Beware! Prime Capital Invest is an offshore broker! Your investment may be at risk.
RECOMMENDED FOREX BROKERS
Don’t put all your eggs in one basket. Open trading accounts with at least two brokers.
Prime Capital Invest really is no different than other brokers in its field. The field of scammers that is. We can claim that for certain because the British Financial Conduct Authority(FCA) has issued a warning that the company is pretending to be a licensed company.
As a result of this warning, issued on the 18th of August, the broker has tried to re-brand as Prime Capital Investment or Prime Investment Capital – both versions of the name are present on the website. Comically enough they have missed several places where the original name still stands
If there was any doubt that the broker is different it is immediately dispelled by the name of the domain – primecapitalinvest.com. The FCA warning was issued against this very domain, of course.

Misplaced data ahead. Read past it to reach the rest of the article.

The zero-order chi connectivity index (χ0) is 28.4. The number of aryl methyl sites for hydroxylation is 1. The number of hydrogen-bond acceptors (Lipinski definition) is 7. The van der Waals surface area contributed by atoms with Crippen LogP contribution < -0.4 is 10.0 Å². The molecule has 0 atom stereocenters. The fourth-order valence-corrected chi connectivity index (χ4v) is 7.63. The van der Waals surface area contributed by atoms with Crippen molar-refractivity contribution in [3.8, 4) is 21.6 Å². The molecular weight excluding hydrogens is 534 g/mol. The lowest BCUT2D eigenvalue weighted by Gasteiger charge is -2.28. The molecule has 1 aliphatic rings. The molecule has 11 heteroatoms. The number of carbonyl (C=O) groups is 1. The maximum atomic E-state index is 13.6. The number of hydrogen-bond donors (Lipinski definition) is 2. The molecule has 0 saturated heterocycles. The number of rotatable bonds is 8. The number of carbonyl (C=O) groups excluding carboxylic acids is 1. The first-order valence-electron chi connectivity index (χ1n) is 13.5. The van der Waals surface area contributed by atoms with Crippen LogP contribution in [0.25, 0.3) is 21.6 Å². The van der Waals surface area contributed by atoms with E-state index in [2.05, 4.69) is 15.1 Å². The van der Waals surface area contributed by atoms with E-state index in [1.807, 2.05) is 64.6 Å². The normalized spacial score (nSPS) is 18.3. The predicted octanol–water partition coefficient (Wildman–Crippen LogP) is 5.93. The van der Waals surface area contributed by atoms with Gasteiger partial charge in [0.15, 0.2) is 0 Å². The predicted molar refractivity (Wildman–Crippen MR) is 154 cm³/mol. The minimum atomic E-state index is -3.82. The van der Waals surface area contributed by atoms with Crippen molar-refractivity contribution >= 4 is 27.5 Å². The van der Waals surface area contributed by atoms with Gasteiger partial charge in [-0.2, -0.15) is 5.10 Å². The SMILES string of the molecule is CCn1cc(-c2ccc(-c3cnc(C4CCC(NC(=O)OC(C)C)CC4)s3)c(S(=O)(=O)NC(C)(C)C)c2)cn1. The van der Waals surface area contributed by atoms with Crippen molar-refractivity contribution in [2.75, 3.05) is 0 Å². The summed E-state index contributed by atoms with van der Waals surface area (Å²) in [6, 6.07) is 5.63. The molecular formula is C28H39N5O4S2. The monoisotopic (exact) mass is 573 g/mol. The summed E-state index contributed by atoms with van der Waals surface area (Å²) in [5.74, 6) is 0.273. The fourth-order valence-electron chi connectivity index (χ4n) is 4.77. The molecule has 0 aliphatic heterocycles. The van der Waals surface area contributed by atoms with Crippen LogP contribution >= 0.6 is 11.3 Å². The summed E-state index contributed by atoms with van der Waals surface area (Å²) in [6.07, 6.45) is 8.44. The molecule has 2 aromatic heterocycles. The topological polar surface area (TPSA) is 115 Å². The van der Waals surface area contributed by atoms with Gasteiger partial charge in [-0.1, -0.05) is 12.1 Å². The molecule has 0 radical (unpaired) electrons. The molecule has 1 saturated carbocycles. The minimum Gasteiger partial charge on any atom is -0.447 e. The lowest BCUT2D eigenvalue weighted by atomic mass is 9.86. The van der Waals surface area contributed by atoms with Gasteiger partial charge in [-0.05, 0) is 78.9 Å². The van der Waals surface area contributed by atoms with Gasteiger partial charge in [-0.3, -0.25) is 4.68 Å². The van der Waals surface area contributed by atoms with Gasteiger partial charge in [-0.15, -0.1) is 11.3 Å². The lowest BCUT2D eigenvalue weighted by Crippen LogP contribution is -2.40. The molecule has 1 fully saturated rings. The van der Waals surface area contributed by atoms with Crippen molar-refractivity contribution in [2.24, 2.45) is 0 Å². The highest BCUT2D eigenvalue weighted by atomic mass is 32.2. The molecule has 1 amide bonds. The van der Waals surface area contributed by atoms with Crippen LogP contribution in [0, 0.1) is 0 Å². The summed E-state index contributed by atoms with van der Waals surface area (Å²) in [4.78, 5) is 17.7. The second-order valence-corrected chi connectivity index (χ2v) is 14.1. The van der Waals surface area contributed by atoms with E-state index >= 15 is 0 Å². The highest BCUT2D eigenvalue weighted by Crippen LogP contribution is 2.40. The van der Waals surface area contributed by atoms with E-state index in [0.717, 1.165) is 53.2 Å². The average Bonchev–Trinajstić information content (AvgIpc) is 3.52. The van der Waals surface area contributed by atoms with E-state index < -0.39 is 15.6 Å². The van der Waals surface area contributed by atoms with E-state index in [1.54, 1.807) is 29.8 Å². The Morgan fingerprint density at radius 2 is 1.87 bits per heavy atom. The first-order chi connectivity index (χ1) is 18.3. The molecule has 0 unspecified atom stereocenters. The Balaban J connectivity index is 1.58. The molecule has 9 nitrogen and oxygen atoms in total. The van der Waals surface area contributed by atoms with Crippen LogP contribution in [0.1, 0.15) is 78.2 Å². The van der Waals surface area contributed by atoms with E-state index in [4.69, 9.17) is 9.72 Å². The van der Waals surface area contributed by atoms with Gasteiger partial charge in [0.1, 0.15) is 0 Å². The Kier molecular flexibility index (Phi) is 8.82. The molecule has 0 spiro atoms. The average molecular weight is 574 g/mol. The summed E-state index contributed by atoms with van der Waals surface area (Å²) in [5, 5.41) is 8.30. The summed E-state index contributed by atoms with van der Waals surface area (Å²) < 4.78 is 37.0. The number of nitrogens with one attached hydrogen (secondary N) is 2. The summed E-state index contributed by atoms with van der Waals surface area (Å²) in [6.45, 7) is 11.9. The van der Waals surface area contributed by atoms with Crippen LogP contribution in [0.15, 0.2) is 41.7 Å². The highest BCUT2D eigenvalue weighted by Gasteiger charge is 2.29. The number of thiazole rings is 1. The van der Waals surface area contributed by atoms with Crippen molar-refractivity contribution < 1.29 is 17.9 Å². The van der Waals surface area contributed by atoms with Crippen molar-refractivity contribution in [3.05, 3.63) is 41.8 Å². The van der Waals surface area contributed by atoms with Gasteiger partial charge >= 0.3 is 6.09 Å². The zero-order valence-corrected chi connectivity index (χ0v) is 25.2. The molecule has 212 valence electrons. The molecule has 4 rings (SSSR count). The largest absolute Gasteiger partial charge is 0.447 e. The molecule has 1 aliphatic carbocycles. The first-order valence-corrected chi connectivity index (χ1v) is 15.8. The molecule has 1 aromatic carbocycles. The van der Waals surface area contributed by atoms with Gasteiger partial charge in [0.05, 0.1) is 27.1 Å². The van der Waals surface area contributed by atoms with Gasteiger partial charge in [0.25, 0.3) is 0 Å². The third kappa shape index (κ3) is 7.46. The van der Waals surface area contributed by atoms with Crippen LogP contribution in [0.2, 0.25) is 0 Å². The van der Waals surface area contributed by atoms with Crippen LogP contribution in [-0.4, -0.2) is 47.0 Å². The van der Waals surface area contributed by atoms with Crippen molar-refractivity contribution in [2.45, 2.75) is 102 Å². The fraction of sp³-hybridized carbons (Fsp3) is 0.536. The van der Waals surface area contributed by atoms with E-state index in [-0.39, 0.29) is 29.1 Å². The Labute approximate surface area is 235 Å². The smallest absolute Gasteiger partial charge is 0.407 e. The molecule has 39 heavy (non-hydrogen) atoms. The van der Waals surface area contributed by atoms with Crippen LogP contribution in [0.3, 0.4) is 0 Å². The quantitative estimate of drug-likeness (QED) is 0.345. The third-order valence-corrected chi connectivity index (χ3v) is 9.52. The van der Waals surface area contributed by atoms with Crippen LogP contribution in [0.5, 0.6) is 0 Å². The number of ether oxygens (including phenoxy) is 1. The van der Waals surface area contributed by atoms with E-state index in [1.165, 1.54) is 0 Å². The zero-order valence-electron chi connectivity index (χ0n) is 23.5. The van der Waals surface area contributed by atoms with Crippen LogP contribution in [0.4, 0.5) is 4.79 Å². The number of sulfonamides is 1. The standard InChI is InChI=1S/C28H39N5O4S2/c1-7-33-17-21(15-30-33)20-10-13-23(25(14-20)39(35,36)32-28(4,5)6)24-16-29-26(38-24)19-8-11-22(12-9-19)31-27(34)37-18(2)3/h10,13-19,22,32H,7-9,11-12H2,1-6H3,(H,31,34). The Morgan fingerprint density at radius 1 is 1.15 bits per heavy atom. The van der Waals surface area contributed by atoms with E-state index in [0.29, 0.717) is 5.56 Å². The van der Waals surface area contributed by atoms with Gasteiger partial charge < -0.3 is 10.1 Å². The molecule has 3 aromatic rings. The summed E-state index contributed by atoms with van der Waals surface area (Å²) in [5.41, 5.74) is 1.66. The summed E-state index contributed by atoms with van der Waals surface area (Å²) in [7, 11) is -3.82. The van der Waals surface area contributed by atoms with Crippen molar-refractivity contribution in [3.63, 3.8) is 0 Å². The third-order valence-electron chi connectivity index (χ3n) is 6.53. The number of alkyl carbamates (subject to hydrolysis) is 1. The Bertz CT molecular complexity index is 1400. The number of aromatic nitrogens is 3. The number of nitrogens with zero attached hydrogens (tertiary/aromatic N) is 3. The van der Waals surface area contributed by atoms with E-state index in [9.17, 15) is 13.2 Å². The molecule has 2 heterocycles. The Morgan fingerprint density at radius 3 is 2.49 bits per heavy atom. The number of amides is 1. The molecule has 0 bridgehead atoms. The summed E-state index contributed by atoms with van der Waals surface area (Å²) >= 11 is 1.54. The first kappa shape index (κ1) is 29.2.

Prime Capital Invest regulation and safety of funds
The company claims to be operating from London, under the following address and using these phone numbers:
The address is real, and it is the one of the company that Prime Capital Invest is pretending to be – Monecor. The latter is actually licensed with the FCA, but make no mistake – Prime Capital Invest has nothing to do with it. The phone number for new and existing accounts is curiously enough one and the same – most likely a fake number.
So why does Prime Capital Invest go to such lengths to present itself as an entirely different company? Well, licensed companies like Monecor have to undergo severe restrictions to comply with FCA standards – for example there is a requirement to provide information on positions daily, as well as a steep minimal capital threshold of 730 000 pounds to even start operating as a CFD broker. Once that is cleared the company must also participate in a guarantee fund (FSCS) that recover up to 85 000 pounds for each trader in the event of broker bankruptcy.